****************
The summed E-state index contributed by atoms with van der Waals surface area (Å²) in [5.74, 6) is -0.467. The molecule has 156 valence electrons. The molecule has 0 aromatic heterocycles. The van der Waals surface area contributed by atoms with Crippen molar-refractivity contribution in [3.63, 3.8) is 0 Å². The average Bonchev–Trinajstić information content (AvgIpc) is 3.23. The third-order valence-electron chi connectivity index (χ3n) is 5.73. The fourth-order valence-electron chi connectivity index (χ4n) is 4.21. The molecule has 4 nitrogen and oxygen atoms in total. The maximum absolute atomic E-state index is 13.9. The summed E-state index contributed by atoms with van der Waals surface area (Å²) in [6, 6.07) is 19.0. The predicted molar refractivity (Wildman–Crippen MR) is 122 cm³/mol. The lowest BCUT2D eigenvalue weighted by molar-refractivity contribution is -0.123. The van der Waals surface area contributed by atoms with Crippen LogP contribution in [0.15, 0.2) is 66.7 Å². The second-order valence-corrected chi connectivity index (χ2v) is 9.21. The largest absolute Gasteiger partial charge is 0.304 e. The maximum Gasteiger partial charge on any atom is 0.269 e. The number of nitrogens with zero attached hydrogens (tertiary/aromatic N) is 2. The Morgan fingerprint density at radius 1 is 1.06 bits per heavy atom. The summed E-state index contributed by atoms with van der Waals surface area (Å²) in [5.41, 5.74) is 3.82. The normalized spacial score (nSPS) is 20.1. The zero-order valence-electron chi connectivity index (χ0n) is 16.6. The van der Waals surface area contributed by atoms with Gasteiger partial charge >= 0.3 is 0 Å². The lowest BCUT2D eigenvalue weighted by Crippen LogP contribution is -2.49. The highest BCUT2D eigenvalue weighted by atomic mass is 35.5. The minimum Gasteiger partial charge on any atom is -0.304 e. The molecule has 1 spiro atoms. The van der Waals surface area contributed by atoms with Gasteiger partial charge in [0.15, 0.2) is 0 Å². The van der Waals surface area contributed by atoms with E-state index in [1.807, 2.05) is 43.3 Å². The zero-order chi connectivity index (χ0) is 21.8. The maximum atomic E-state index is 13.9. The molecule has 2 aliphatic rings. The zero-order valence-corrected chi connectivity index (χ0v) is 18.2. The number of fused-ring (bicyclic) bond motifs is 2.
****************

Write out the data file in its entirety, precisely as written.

The summed E-state index contributed by atoms with van der Waals surface area (Å²) in [5.74, 6) is -0.467. The molecule has 156 valence electrons. The molecule has 0 aromatic heterocycles. The van der Waals surface area contributed by atoms with Crippen molar-refractivity contribution in [3.63, 3.8) is 0 Å². The average Bonchev–Trinajstić information content (AvgIpc) is 3.23. The third-order valence-electron chi connectivity index (χ3n) is 5.73. The fourth-order valence-electron chi connectivity index (χ4n) is 4.21. The molecule has 4 nitrogen and oxygen atoms in total. The maximum absolute atomic E-state index is 13.9. The summed E-state index contributed by atoms with van der Waals surface area (Å²) in [6, 6.07) is 19.0. The predicted molar refractivity (Wildman–Crippen MR) is 122 cm³/mol. The lowest BCUT2D eigenvalue weighted by molar-refractivity contribution is -0.123. The van der Waals surface area contributed by atoms with Crippen LogP contribution in [0.15, 0.2) is 66.7 Å². The second-order valence-corrected chi connectivity index (χ2v) is 9.21. The largest absolute Gasteiger partial charge is 0.304 e. The maximum Gasteiger partial charge on any atom is 0.269 e. The number of nitrogens with zero attached hydrogens (tertiary/aromatic N) is 2. The Morgan fingerprint density at radius 1 is 1.06 bits per heavy atom. The summed E-state index contributed by atoms with van der Waals surface area (Å²) in [5.41, 5.74) is 3.82. The normalized spacial score (nSPS) is 20.1. The zero-order valence-electron chi connectivity index (χ0n) is 16.6. The van der Waals surface area contributed by atoms with Gasteiger partial charge >= 0.3 is 0 Å². The lowest BCUT2D eigenvalue weighted by Crippen LogP contribution is -2.49. The highest BCUT2D eigenvalue weighted by atomic mass is 35.5. The minimum Gasteiger partial charge on any atom is -0.304 e. The molecule has 1 spiro atoms. The van der Waals surface area contributed by atoms with Gasteiger partial charge in [0.15, 0.2) is 0 Å². The van der Waals surface area contributed by atoms with E-state index in [1.807, 2.05) is 43.3 Å². The zero-order chi connectivity index (χ0) is 21.8. The maximum atomic E-state index is 13.9. The molecule has 2 aliphatic rings. The zero-order valence-corrected chi connectivity index (χ0v) is 18.2. The number of fused-ring (bicyclic) bond motifs is 2.